Sunday 25 January 2015

England, My England

On Christmas Day in 1995, Channel 4's TV treat was a two and a half hour film about Purcell (how times change!). I didn't watch England, My England at the time and had all but forgotten its existence until my friend Susan in New York mentioned that she was watching it on DVD. And now I have done the same...
 England, My England is a film by Tony Palmer, who's always good with composers - but this is no straight biopic, not least because so extraordinarily little is known about Purcell's life; he is even more an 'invisible man' than our other greatest artist, Shakespeare. And England, My England is scripted by John Osborne (who died before he'd finished it; his friend Charles Wood completed it), so it is, as you'd expect, peppered with choleric state-of-the-nation rants. Osborne was determined to draw parallels between the lamentable state of the nation in the reign of Charles II and the lamentable state of the nation during the 'reign' of the Royal Court Theatre, and he sets up an ingenious narrative structure to give him scope to do so. Simon Callow plays an actor who is playing Charles II in a Royal Court production of Shaw's In Good King Charles's Golden Days, which is unsurprisingly bombing. The producer - played by Bill Kenwright as, essentially, himself - is threatening to close it down, but Callow suggests that they stage another play about the period, in fact about Purcell, and he'll write it himself...
 And so we're off. Now the action shifts between the mid-1960s, with Callow as the actor struggling to write his Purcell play, and the reign of Charles II, with Callow as the King, and Purcell - well, Purcell is still a boy and remains so for rather a long time, which is one of the problems. Another problem is that the 1960s Callow is a typical Osborne hero - an angry, ranting, ego-driven male with just enough charm to keep some long-suffering (and barely characterised) women in his thrall. It is when the action shifts to the Restoration era that the film begins to show what it might be - but scenes rarely have enough space to breathe and develop, and this is particularly frustrating when Purcell's music comes to the fore. Just when the thing seems to be coming to life, it's back to the dreary 1960s and Osborne/Callow's dreary polemics - there's even a scene of actor Callow taking part in the Grosvenor Square riots, for heaven's sake. There are some curiously cliched features too: when things are going well between actor Callow and his girlfriend they do a lot of painfully Sixties mock-chasing and prancing about, and, in the Restoration scenes, the characters are forever throwing sheets of paper in the air. Every time you see a character walk on with a sheaf of papers, you can bet your life that within minutes he'll be tossing them in the air like so much confetti.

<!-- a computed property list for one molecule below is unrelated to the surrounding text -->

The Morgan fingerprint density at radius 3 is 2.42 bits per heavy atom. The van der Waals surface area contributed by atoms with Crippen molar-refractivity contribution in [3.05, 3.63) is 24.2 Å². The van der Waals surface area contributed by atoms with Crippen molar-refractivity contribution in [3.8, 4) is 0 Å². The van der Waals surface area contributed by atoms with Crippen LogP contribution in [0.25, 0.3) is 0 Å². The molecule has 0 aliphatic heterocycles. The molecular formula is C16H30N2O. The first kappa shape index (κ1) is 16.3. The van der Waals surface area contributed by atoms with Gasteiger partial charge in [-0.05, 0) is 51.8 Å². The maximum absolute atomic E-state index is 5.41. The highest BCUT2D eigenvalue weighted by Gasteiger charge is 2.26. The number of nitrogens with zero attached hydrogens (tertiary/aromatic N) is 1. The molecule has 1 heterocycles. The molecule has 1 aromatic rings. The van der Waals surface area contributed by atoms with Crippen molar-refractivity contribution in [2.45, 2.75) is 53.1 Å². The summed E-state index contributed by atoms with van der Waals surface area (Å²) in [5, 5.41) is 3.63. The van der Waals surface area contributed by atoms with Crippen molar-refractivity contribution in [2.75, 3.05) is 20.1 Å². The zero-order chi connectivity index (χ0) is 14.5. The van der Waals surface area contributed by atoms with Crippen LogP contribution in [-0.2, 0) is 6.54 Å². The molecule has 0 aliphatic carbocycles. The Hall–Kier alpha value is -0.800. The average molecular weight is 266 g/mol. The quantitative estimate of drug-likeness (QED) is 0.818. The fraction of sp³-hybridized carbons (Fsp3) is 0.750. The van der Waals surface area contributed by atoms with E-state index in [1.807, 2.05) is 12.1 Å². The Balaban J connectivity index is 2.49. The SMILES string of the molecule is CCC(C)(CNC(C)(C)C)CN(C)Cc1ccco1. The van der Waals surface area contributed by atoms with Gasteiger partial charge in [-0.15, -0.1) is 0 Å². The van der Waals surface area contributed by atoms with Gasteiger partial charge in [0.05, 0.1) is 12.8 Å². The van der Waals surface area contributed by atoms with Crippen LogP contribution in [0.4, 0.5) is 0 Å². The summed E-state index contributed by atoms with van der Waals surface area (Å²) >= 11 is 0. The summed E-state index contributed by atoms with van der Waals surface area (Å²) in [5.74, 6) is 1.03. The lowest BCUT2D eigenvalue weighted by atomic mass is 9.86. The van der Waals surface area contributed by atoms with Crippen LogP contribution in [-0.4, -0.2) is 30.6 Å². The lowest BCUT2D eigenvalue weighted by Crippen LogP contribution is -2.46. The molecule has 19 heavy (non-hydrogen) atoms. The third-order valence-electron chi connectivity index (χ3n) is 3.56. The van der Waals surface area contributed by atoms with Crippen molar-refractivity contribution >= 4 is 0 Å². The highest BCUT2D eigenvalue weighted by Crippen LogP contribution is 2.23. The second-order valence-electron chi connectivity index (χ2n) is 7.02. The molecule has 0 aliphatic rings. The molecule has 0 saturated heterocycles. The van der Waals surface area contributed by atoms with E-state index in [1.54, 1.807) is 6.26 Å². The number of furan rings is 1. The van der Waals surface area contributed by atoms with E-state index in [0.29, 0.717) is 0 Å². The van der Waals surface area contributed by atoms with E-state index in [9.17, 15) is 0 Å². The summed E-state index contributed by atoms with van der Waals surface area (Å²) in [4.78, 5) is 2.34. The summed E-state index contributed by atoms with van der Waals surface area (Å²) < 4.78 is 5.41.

It might sound from what I've written so far that England, My England is a massive clunker - but the wonderful thing is that, in the end, it is not. The music and the visuals (as you'd expect with Tony Palmer) are always striking and cleverly interwoven, yielding enough beauty, however fleetingly, to keep you watching. And then things begin to look up when Purcell comes of age. He is played by Michael Ball, who for my money is a hugely talented and underrated performer; he certainly makes a very believable, very human Purcell, an essentially genial and life-loving man who suffers much and dies far too young. The film really comes to life in the last three quarters of an hour, beginning with the ascension of William and Mary - William characterised as a mute imbecile, Mary (played by the very beautiful young Rebecca Front) a vivacious bundle of fun, unable to contain her mirth - England, My England makes no pretence of being a reliable chronicle; it's more of an extravaganza. Now, carried along by the glorious music Purcell wrote for Mary, the film becomes by turns joyful and triumphant and, with Mary's death, intensely sad. At last it engages and involves, breaking free of its awkward structure and taking flight towards an intensely moving climax. It's a bumpy ride, but this odd and fascinating film gets there in the end. After it finished and I'd recovered, I was straight on to Amazon to buy more Purcell.